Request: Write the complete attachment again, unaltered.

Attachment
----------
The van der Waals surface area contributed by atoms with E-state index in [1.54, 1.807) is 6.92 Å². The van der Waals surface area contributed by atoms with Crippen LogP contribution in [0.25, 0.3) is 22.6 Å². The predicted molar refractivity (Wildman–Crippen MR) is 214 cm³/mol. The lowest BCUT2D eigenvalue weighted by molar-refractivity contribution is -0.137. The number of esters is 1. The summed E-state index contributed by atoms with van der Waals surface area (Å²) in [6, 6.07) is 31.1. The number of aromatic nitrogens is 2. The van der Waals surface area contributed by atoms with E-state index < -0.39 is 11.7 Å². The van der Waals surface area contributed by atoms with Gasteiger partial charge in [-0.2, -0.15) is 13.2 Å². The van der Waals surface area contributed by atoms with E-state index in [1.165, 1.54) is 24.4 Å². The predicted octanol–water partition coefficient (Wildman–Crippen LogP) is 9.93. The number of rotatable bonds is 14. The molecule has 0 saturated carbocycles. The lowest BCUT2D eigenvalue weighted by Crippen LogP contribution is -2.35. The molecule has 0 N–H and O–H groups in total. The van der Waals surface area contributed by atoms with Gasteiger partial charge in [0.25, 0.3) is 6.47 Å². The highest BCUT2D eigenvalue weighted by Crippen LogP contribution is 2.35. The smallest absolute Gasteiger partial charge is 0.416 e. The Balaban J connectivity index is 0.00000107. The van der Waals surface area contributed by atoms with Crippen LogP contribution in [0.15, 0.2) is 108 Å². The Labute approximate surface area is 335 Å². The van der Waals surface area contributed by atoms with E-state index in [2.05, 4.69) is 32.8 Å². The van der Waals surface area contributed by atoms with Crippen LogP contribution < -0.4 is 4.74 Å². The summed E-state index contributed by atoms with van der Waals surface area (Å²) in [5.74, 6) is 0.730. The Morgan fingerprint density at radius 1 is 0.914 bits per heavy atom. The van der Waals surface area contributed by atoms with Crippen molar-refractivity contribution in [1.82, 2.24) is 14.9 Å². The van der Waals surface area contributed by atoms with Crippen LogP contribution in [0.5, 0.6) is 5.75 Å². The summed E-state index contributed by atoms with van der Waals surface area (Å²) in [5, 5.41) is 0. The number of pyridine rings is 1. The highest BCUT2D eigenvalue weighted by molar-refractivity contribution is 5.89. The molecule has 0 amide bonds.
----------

The van der Waals surface area contributed by atoms with E-state index in [1.54, 1.807) is 6.92 Å². The van der Waals surface area contributed by atoms with Crippen LogP contribution in [0.25, 0.3) is 22.6 Å². The predicted molar refractivity (Wildman–Crippen MR) is 214 cm³/mol. The lowest BCUT2D eigenvalue weighted by molar-refractivity contribution is -0.137. The number of esters is 1. The summed E-state index contributed by atoms with van der Waals surface area (Å²) in [6, 6.07) is 31.1. The number of aromatic nitrogens is 2. The van der Waals surface area contributed by atoms with E-state index < -0.39 is 11.7 Å². The van der Waals surface area contributed by atoms with Gasteiger partial charge in [-0.2, -0.15) is 13.2 Å². The van der Waals surface area contributed by atoms with E-state index in [1.165, 1.54) is 24.4 Å². The predicted octanol–water partition coefficient (Wildman–Crippen LogP) is 9.93. The number of rotatable bonds is 14. The molecule has 0 saturated carbocycles. The lowest BCUT2D eigenvalue weighted by Crippen LogP contribution is -2.35. The molecule has 0 N–H and O–H groups in total. The van der Waals surface area contributed by atoms with Gasteiger partial charge in [0.25, 0.3) is 6.47 Å². The highest BCUT2D eigenvalue weighted by Crippen LogP contribution is 2.35. The smallest absolute Gasteiger partial charge is 0.416 e. The Balaban J connectivity index is 0.00000107. The van der Waals surface area contributed by atoms with Crippen LogP contribution in [0.15, 0.2) is 108 Å². The Labute approximate surface area is 335 Å². The van der Waals surface area contributed by atoms with E-state index in [2.05, 4.69) is 32.8 Å². The van der Waals surface area contributed by atoms with Crippen LogP contribution < -0.4 is 4.74 Å². The summed E-state index contributed by atoms with van der Waals surface area (Å²) in [5.74, 6) is 0.730. The Morgan fingerprint density at radius 1 is 0.914 bits per heavy atom. The van der Waals surface area contributed by atoms with Crippen molar-refractivity contribution in [1.82, 2.24) is 14.9 Å². The van der Waals surface area contributed by atoms with Crippen LogP contribution in [0.5, 0.6) is 5.75 Å². The summed E-state index contributed by atoms with van der Waals surface area (Å²) in [5, 5.41) is 0. The number of pyridine rings is 1. The highest BCUT2D eigenvalue weighted by molar-refractivity contribution is 5.89. The molecule has 0 amide bonds.